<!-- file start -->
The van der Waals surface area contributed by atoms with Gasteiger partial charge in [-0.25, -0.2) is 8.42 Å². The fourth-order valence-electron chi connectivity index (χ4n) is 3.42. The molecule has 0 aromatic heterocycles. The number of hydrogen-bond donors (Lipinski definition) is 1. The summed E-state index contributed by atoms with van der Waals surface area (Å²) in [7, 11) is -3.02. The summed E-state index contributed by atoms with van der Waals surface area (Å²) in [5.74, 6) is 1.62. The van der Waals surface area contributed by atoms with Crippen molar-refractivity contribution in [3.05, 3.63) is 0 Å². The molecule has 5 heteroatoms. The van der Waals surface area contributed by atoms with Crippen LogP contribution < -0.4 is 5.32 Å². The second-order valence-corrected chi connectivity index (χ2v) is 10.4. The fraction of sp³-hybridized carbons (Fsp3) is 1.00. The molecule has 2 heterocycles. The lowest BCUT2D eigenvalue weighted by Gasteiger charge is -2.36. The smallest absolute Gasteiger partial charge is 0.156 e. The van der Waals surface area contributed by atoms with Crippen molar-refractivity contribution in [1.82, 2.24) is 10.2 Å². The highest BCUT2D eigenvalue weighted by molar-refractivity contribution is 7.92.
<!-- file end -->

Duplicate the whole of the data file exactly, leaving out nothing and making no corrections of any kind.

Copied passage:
The van der Waals surface area contributed by atoms with Gasteiger partial charge in [-0.25, -0.2) is 8.42 Å². The fourth-order valence-electron chi connectivity index (χ4n) is 3.42. The molecule has 0 aromatic heterocycles. The number of hydrogen-bond donors (Lipinski definition) is 1. The summed E-state index contributed by atoms with van der Waals surface area (Å²) in [7, 11) is -3.02. The summed E-state index contributed by atoms with van der Waals surface area (Å²) in [5.74, 6) is 1.62. The van der Waals surface area contributed by atoms with Crippen molar-refractivity contribution in [3.05, 3.63) is 0 Å². The molecule has 5 heteroatoms. The van der Waals surface area contributed by atoms with Crippen LogP contribution < -0.4 is 5.32 Å². The second-order valence-corrected chi connectivity index (χ2v) is 10.4. The fraction of sp³-hybridized carbons (Fsp3) is 1.00. The molecule has 2 heterocycles. The lowest BCUT2D eigenvalue weighted by Gasteiger charge is -2.36. The smallest absolute Gasteiger partial charge is 0.156 e. The van der Waals surface area contributed by atoms with Crippen molar-refractivity contribution in [1.82, 2.24) is 10.2 Å². The highest BCUT2D eigenvalue weighted by molar-refractivity contribution is 7.92.